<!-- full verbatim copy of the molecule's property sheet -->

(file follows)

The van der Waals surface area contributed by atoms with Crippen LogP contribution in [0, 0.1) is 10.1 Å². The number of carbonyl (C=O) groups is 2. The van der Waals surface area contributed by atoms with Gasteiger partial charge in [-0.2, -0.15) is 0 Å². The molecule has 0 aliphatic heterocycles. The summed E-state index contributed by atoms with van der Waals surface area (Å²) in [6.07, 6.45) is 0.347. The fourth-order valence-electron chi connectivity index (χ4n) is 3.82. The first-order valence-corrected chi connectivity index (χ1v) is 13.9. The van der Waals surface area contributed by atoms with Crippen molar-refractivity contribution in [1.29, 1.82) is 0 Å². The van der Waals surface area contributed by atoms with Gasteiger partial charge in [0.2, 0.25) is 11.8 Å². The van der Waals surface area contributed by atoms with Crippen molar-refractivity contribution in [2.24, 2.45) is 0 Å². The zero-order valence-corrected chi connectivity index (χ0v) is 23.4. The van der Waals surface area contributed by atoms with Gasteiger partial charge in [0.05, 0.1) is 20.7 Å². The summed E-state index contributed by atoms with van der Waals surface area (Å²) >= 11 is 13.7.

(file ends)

The van der Waals surface area contributed by atoms with Crippen LogP contribution in [0, 0.1) is 10.1 Å². The number of carbonyl (C=O) groups is 2. The van der Waals surface area contributed by atoms with Gasteiger partial charge in [-0.2, -0.15) is 0 Å². The molecule has 0 aliphatic heterocycles. The summed E-state index contributed by atoms with van der Waals surface area (Å²) in [6.07, 6.45) is 0.347. The fourth-order valence-electron chi connectivity index (χ4n) is 3.82. The first-order valence-corrected chi connectivity index (χ1v) is 13.9. The van der Waals surface area contributed by atoms with Crippen molar-refractivity contribution in [1.29, 1.82) is 0 Å². The van der Waals surface area contributed by atoms with Gasteiger partial charge in [0.2, 0.25) is 11.8 Å². The van der Waals surface area contributed by atoms with Crippen molar-refractivity contribution in [2.24, 2.45) is 0 Å². The zero-order valence-corrected chi connectivity index (χ0v) is 23.4. The van der Waals surface area contributed by atoms with Gasteiger partial charge in [0.05, 0.1) is 20.7 Å². The summed E-state index contributed by atoms with van der Waals surface area (Å²) >= 11 is 13.7.